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The Roadblock of Comparison

Theodore Roosevelt is quoted as saying “comparison is the thief of joy”. So what does that mean? For me it speaks to the inability to enjoy our own life if we are constantly comparing it to the perceived life of others. Like comparing our everyday life to everyone else’s Instagram life. The instagram life is all filtered and packaged for maximum effect. We all know that life doesn’t exactly show up in this way. Well at least mine doesn’t, but I suspect I am not alone in this. When we allow comparison to be the guiding force in our lives, it impacts our capacity for vulnerability. We may be unwilling to take risks, or step out and reveal our true selves for fear of not being as “good or capable” as someone else. Our instinct is often to take stock of all the people in a room and then gauge our self expression based on how we rank ourselves in comparison to everyone else. It doesn’t take much to see how this can greatly impact our willingness, or our ability, to show up just as we are. We may want to blend in or not be “too much”, whatever that may mean in any given situation. This instinct or conditioned response may have us holding back or “playing small”. The opportunity exists to look at the areas where we are comparing ourselves to others or “playing small” and begin to explore how we can use vulnerability to harness the magnificence of our authentic selves.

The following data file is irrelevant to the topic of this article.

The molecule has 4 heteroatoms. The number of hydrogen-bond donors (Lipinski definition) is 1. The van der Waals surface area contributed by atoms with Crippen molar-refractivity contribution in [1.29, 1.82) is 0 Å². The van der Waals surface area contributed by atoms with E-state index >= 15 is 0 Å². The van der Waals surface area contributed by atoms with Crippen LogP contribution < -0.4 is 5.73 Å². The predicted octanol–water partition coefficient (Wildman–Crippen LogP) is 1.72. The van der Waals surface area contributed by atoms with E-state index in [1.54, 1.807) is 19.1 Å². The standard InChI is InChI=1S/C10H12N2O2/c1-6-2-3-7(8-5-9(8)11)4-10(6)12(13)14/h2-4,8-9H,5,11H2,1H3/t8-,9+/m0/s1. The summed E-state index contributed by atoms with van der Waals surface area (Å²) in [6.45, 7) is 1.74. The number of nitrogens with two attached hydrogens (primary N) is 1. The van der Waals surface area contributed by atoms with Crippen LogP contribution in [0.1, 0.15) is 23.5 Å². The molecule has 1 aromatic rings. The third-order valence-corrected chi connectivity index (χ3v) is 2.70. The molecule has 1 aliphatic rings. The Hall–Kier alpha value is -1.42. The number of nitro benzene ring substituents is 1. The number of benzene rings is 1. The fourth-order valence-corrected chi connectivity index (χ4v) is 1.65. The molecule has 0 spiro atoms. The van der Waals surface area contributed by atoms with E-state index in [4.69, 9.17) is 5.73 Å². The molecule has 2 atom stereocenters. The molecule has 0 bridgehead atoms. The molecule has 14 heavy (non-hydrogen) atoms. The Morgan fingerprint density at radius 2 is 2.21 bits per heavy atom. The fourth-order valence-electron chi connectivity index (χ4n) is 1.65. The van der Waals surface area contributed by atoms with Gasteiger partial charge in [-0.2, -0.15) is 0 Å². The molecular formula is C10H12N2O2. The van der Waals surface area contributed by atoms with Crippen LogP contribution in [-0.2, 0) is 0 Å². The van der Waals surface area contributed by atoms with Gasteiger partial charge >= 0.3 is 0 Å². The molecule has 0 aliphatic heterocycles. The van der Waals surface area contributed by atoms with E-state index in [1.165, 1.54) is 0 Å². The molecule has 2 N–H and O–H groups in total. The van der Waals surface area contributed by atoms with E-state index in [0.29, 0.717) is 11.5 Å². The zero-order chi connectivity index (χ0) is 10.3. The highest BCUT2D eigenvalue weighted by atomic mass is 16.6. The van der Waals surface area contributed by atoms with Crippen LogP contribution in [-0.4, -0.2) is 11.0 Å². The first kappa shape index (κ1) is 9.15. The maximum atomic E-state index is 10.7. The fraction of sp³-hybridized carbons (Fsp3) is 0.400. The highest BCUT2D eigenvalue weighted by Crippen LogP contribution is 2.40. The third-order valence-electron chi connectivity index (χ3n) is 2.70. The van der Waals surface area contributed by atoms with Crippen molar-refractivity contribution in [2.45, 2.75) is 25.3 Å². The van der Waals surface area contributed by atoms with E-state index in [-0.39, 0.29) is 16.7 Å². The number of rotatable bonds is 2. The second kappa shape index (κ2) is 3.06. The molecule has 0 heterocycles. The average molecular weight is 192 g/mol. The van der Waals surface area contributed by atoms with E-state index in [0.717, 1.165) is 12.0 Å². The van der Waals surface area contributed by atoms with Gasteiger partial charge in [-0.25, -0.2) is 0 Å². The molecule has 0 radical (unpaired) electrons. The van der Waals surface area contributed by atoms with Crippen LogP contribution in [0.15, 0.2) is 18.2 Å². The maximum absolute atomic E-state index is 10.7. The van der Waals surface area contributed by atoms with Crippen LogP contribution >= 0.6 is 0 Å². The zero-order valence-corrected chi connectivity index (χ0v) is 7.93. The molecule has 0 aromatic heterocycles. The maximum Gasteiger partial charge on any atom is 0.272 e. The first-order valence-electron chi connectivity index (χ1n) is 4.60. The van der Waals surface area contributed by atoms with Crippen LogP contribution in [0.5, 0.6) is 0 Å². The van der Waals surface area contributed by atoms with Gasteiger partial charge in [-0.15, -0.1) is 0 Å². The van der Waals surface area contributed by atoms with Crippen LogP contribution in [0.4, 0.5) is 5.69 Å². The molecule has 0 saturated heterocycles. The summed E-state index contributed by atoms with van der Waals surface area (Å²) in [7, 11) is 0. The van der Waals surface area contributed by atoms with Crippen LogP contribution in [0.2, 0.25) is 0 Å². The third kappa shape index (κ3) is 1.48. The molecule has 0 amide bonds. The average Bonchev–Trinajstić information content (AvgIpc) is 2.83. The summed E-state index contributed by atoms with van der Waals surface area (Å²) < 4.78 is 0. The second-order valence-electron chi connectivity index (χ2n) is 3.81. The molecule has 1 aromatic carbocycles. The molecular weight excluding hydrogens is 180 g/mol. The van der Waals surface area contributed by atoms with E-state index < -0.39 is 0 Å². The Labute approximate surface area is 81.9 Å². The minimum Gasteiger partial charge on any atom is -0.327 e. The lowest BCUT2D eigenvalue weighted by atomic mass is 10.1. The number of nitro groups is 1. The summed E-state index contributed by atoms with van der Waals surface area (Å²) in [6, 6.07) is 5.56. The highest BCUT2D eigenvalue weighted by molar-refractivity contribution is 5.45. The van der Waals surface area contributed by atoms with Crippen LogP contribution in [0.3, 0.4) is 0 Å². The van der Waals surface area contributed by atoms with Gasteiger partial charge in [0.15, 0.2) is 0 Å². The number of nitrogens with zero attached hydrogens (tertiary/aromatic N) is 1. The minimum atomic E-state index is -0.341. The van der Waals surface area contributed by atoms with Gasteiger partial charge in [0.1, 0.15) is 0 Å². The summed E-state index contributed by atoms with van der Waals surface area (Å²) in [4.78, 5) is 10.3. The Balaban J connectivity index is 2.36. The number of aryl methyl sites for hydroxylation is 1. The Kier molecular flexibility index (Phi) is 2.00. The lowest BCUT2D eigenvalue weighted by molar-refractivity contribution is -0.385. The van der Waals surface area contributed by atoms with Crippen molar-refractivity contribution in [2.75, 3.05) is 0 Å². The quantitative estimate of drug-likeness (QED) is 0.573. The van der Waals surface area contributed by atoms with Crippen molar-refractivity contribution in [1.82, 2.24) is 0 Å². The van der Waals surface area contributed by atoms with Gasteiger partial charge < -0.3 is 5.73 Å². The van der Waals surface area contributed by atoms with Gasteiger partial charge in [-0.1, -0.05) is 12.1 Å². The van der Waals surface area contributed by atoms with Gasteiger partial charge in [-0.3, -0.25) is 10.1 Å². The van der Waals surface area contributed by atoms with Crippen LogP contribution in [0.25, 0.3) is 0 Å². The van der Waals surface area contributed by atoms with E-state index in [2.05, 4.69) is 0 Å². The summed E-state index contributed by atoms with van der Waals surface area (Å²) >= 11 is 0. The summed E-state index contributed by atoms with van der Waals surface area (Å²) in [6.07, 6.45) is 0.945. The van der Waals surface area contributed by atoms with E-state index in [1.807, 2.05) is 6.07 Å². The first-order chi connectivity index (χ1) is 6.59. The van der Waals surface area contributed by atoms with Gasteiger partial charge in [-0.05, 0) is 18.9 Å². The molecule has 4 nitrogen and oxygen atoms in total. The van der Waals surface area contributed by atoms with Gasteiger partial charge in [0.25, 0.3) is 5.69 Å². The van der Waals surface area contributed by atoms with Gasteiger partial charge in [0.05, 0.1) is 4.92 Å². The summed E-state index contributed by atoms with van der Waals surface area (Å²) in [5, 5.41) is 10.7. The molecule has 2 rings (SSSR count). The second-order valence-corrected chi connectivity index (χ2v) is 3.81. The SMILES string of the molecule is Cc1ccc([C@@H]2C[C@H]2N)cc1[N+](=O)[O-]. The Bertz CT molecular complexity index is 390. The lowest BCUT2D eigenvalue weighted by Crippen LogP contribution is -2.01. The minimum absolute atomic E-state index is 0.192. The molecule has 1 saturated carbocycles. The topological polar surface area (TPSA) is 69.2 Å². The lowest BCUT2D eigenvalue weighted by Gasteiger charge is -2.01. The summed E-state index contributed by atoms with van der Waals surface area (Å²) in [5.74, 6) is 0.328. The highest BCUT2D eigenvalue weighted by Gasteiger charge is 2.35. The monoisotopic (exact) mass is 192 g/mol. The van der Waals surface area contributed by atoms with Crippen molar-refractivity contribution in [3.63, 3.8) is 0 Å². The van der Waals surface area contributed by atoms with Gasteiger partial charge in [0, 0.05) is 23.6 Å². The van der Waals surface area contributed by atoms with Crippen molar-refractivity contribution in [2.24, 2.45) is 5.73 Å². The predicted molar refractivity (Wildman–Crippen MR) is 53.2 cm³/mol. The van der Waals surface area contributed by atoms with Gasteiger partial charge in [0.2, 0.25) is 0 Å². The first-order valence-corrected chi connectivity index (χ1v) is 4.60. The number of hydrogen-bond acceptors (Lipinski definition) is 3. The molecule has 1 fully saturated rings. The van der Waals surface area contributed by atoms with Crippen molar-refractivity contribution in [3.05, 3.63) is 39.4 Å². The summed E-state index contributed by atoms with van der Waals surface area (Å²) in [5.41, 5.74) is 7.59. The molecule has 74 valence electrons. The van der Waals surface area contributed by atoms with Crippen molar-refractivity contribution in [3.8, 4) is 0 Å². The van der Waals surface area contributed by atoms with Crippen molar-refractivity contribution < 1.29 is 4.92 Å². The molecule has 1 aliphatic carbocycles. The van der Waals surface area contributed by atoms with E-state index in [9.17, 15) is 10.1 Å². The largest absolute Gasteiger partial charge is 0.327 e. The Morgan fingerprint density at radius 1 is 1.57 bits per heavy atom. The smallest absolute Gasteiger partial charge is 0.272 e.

Choosing to be vulnerable enough to express our authentic selves is not always easy. However, the choice becomes whether or not we allow ourselves to be limited by the experiences that attempt to stand in the way, or to look them in the face and move anyway. Rumi said, “move, but don’t move the way fear makes you move.” I would edit this to say, “move but don’t move the way comparison makes you move”. Shifting our perspective and our tendency to compare ourselves to others can be challenging. Our brains are wired to compare and categorize. So instead of removing the tendency to compare from our experience totally, which is impossible, the goal is to begin to shift our reactions to these comparisons when they show up in our brain. Allowing them to be just what they are…thoughts… and then showing up and moving in ways that are in alignment with who we are.


An often forgotten truth in conversations about vulnerability, is there are many within our world for whom being vulnerable is challenging and sometimes unsafe. Comparison in these situations is not just an individual construct, but one that has been woven into the very fabric of societal systems and frameworks. This is the work, this is the call to action. Understanding that comparison, and all the fear and uncertainty that may come with it, are not things to be avoided, ignored, or suppressed. Instead, their presence becomes a beacon, a microscope in which to view our lives, our communities, and our world. It is in this close-up view that we can begin the work of removing the barriers to vulnerability and living the life we all were born to live.


Rev. Ryan

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